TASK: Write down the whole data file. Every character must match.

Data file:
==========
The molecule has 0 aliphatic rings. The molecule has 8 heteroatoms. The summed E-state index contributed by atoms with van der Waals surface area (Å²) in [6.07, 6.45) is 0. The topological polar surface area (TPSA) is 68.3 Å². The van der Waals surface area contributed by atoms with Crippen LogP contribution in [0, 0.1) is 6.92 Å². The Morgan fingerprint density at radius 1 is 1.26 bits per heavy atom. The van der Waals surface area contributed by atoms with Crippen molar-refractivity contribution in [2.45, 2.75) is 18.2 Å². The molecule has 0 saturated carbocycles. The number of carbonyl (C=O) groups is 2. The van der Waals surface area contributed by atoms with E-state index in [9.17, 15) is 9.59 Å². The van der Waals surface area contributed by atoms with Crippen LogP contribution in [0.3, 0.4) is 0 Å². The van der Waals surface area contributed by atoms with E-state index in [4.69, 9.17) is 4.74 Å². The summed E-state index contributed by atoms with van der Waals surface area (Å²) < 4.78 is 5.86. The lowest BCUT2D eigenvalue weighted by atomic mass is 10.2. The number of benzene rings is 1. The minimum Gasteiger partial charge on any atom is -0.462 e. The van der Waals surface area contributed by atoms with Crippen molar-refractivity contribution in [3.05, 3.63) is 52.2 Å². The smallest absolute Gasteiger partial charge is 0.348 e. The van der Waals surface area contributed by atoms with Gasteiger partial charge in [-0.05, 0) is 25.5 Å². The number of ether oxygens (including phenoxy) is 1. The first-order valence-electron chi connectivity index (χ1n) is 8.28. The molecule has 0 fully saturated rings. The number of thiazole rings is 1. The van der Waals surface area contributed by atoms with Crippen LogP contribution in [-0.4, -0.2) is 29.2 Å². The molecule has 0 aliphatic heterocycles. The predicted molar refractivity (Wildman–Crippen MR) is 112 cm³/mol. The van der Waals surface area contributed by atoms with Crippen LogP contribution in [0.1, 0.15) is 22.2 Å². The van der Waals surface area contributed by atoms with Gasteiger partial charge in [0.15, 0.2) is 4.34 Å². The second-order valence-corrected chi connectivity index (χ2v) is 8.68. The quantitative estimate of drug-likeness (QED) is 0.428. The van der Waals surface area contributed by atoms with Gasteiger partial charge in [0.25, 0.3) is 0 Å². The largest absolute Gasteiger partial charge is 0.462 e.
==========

The molecule has 0 aliphatic rings. The molecule has 8 heteroatoms. The summed E-state index contributed by atoms with van der Waals surface area (Å²) in [6.07, 6.45) is 0. The topological polar surface area (TPSA) is 68.3 Å². The van der Waals surface area contributed by atoms with Crippen LogP contribution in [0, 0.1) is 6.92 Å². The Morgan fingerprint density at radius 1 is 1.26 bits per heavy atom. The van der Waals surface area contributed by atoms with Crippen molar-refractivity contribution in [2.45, 2.75) is 18.2 Å². The molecule has 0 saturated carbocycles. The number of carbonyl (C=O) groups is 2. The van der Waals surface area contributed by atoms with E-state index in [9.17, 15) is 9.59 Å². The van der Waals surface area contributed by atoms with Crippen LogP contribution in [0.3, 0.4) is 0 Å². The van der Waals surface area contributed by atoms with E-state index in [4.69, 9.17) is 4.74 Å². The summed E-state index contributed by atoms with van der Waals surface area (Å²) < 4.78 is 5.86. The lowest BCUT2D eigenvalue weighted by atomic mass is 10.2. The number of benzene rings is 1. The minimum Gasteiger partial charge on any atom is -0.462 e. The van der Waals surface area contributed by atoms with Crippen molar-refractivity contribution in [3.05, 3.63) is 52.2 Å². The smallest absolute Gasteiger partial charge is 0.348 e. The van der Waals surface area contributed by atoms with Gasteiger partial charge in [-0.05, 0) is 25.5 Å². The number of ether oxygens (including phenoxy) is 1. The first-order valence-electron chi connectivity index (χ1n) is 8.28. The molecule has 0 fully saturated rings. The number of thiazole rings is 1. The van der Waals surface area contributed by atoms with Crippen LogP contribution in [-0.4, -0.2) is 29.2 Å². The molecule has 0 aliphatic heterocycles. The predicted molar refractivity (Wildman–Crippen MR) is 112 cm³/mol. The van der Waals surface area contributed by atoms with Crippen LogP contribution in [0.1, 0.15) is 22.2 Å². The van der Waals surface area contributed by atoms with Gasteiger partial charge in [0.15, 0.2) is 4.34 Å². The second-order valence-corrected chi connectivity index (χ2v) is 8.68. The quantitative estimate of drug-likeness (QED) is 0.428. The van der Waals surface area contributed by atoms with Gasteiger partial charge in [0.25, 0.3) is 0 Å². The largest absolute Gasteiger partial charge is 0.462 e.